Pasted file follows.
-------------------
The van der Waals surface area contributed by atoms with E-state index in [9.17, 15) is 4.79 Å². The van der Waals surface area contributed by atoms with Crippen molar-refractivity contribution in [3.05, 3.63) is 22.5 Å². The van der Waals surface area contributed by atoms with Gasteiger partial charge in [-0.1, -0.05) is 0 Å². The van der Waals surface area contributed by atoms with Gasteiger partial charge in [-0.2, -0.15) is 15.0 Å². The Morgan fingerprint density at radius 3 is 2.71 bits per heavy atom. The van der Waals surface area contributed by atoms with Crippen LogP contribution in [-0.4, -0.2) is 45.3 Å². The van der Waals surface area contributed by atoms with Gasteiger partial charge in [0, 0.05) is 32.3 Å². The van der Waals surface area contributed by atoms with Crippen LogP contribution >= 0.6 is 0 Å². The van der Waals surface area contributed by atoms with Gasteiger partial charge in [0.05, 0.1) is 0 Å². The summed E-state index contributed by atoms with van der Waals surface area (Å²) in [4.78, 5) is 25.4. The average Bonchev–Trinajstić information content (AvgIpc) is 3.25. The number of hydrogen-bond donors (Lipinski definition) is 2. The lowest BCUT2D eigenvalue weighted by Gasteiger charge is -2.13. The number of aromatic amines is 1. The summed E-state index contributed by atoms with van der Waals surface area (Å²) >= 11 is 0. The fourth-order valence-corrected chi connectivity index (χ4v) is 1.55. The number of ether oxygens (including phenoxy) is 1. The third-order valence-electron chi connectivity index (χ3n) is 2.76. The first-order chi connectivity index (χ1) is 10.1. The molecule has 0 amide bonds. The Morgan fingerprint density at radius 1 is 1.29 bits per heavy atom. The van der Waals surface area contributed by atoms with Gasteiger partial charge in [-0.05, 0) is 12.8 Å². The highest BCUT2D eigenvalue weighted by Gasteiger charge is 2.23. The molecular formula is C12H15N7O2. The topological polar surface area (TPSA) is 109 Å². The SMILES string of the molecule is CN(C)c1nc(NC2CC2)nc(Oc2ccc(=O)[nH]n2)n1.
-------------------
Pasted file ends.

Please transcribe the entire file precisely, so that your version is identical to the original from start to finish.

The van der Waals surface area contributed by atoms with E-state index in [9.17, 15) is 4.79 Å². The van der Waals surface area contributed by atoms with Crippen molar-refractivity contribution in [3.05, 3.63) is 22.5 Å². The van der Waals surface area contributed by atoms with Gasteiger partial charge in [-0.1, -0.05) is 0 Å². The van der Waals surface area contributed by atoms with Gasteiger partial charge in [-0.2, -0.15) is 15.0 Å². The Morgan fingerprint density at radius 3 is 2.71 bits per heavy atom. The van der Waals surface area contributed by atoms with Crippen LogP contribution in [-0.4, -0.2) is 45.3 Å². The van der Waals surface area contributed by atoms with Gasteiger partial charge in [0, 0.05) is 32.3 Å². The van der Waals surface area contributed by atoms with Crippen LogP contribution >= 0.6 is 0 Å². The van der Waals surface area contributed by atoms with Gasteiger partial charge in [0.05, 0.1) is 0 Å². The summed E-state index contributed by atoms with van der Waals surface area (Å²) in [4.78, 5) is 25.4. The average Bonchev–Trinajstić information content (AvgIpc) is 3.25. The number of hydrogen-bond donors (Lipinski definition) is 2. The lowest BCUT2D eigenvalue weighted by Gasteiger charge is -2.13. The number of aromatic amines is 1. The summed E-state index contributed by atoms with van der Waals surface area (Å²) >= 11 is 0. The fourth-order valence-corrected chi connectivity index (χ4v) is 1.55. The number of ether oxygens (including phenoxy) is 1. The third-order valence-electron chi connectivity index (χ3n) is 2.76. The first-order chi connectivity index (χ1) is 10.1. The molecule has 0 amide bonds. The Morgan fingerprint density at radius 1 is 1.29 bits per heavy atom. The van der Waals surface area contributed by atoms with Gasteiger partial charge in [-0.05, 0) is 12.8 Å². The highest BCUT2D eigenvalue weighted by Gasteiger charge is 2.23. The molecular formula is C12H15N7O2. The topological polar surface area (TPSA) is 109 Å². The SMILES string of the molecule is CN(C)c1nc(NC2CC2)nc(Oc2ccc(=O)[nH]n2)n1.